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Editorial: Latest ‘strong mayor’ effort is too rushed

Sacramento voters should get to decide whether giving more power to the mayor would be good for the city. But there’s no good reason to re-stoke this highly divisive debate right now – and doing so could hurt progress at City Hall.

Yet, that’s apparently what is going to happen, with the City Council primed to hold a hearing Tuesday evening on the latest “strong-mayor” proposal.

Leaders of Sacramento Tomorrow, the group behind the proposal, say they are putting it forward now in case the council wants to put it on the June 2014 ballot. Yet it seems clear that under a new state law on city charter changes, the soonest that a strong-mayor plan could go before voters is November 2014. The council could wait until well into next year to engage in this fight again and wouldn’t have to decide until late June.

Council members have plenty to do. They must make sure that taxpayers are protected in the city’s financing for the proposed downtown arena. They have to figure out if the city can afford proposals to renovate the Community Center Theater and expand the Convention Center. They must continue monitoring the city’s finances, including worrisome long-term health care and pension costs.

This City Council, with five of nine members elected since 2010, has been rather collegial and productive, working together to streamline some of the city’s rules on businesses, including “superstores.” The council is also working on economic development and the city’s affordable housing policy.

Why unnecessarily risk messing up the council’s mojo?

It would be far better, in fact, if Sacramento Tomorrow’s leaders spent more time doing what they pledged – like being more inclusive than prior strong-mayor pushes. While the group lists a dozen neighborhood associations in its community outreach, it acknowledges that for several, it met only with leaders, not the general membership. The group conferred with only the top brass of labor and business organizations. The most public of the public outreach was a telephone “town hall” during which the group says about 2,600 people listened in and 50 asked questions.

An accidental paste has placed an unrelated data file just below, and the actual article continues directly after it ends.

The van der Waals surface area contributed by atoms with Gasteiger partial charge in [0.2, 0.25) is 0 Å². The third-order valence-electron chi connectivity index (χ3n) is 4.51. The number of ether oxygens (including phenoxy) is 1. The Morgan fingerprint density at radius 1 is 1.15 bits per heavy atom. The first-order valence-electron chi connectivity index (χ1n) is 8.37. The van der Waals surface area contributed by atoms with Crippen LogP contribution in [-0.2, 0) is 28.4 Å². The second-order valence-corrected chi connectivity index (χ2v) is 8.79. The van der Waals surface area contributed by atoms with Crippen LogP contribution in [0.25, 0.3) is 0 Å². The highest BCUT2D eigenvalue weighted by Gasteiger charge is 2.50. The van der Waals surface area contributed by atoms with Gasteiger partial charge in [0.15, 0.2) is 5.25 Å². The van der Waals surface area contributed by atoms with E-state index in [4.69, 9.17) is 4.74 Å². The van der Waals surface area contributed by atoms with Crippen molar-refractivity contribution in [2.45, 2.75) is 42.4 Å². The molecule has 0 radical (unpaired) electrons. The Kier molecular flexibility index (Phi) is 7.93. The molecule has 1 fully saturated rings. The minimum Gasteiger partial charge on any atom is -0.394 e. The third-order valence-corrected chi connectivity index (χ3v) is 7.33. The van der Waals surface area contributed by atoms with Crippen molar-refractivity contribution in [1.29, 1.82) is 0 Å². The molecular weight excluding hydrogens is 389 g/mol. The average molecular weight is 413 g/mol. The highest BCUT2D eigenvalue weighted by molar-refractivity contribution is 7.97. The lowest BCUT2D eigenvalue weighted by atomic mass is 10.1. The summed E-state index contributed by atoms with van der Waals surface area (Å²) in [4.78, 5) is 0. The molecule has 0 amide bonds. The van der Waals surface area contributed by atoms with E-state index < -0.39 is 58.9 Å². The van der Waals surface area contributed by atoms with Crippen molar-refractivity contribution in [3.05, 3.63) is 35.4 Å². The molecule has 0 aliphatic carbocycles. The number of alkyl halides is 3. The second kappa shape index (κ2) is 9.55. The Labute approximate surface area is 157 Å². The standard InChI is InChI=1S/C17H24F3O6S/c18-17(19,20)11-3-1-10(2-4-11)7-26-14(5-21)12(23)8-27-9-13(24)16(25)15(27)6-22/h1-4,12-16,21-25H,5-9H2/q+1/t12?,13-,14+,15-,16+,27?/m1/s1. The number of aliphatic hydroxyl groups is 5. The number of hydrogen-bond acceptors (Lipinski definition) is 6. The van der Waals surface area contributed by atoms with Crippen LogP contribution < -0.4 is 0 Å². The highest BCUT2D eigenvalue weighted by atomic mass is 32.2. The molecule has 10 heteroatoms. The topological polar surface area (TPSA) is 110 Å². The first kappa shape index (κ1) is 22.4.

Because Sacramento Tomorrow has been too hasty in going to the council, it only feeds the suspicion that its separation from Mayor Kevin Johnson isn’t as wide as the group’s leaders and mayor’s office insist. Skeptics note that the only two individual donors named so far – Steve Ayers and Stanley Van Vleck – were vocal backers of Johnson’s previous efforts.

It also doesn’t help that Sacramento Tomorrow’s plan is very similar to the last proposal Johnson put forward in 2012 – and that some of the few changes would boost the mayor.

Under its proposal, the mayor would be the city’s chief executive, could fire the city manager at will, would propose a budget and have veto power. While Sacramento Tomorrow’s leaders had initially indicated that any changes would not take effect until the new mayor is elected in 2016, if this plan is approved next year, Johnson would wield the additional power starting in 2015. A mayor could serve three full terms in a row, compared to two in the previous plan, and any terms prior to this change wouldn’t count. So, hypothetically, Johnson – with strong-mayor powers – could be in office until 2028.

The mayor’s office says there has been ample debate and it’s best for the city for the plan to go before voters quickly.

There is a strong argument that while Sacramento has had some good mayors, a charter change would make that more likely by attracting better candidates. But it needs to be the right decision, no matter who is in office.

Yet as Sacramento Tomorrow itself says, a major flaw with the strong-mayor debate so far has been that it has been too tied to Johnson’s political ambitions. So far, its rushed effort isn’t doing much to fix that problem.